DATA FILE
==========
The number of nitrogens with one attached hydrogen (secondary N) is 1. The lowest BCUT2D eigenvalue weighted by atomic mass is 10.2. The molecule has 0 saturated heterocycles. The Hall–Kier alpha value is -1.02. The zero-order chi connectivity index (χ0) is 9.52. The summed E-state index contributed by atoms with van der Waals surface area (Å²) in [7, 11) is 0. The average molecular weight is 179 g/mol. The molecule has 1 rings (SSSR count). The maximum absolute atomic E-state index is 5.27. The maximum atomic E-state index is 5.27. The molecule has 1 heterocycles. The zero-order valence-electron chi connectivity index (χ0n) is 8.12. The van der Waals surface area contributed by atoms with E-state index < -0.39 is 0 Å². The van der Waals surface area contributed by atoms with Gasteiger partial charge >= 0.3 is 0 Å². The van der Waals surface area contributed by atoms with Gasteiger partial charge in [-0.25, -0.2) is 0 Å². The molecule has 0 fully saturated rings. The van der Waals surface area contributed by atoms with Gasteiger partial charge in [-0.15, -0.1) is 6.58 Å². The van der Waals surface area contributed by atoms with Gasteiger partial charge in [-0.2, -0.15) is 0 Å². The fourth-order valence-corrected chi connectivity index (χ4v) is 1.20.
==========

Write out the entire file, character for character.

The number of nitrogens with one attached hydrogen (secondary N) is 1. The lowest BCUT2D eigenvalue weighted by atomic mass is 10.2. The molecule has 0 saturated heterocycles. The Hall–Kier alpha value is -1.02. The zero-order chi connectivity index (χ0) is 9.52. The summed E-state index contributed by atoms with van der Waals surface area (Å²) in [7, 11) is 0. The average molecular weight is 179 g/mol. The molecule has 1 rings (SSSR count). The maximum absolute atomic E-state index is 5.27. The maximum atomic E-state index is 5.27. The molecule has 1 heterocycles. The zero-order valence-electron chi connectivity index (χ0n) is 8.12. The van der Waals surface area contributed by atoms with E-state index < -0.39 is 0 Å². The van der Waals surface area contributed by atoms with Gasteiger partial charge >= 0.3 is 0 Å². The van der Waals surface area contributed by atoms with Gasteiger partial charge in [-0.25, -0.2) is 0 Å². The molecule has 0 fully saturated rings. The van der Waals surface area contributed by atoms with Gasteiger partial charge in [-0.15, -0.1) is 6.58 Å². The van der Waals surface area contributed by atoms with Gasteiger partial charge in [-0.2, -0.15) is 0 Å². The fourth-order valence-corrected chi connectivity index (χ4v) is 1.20.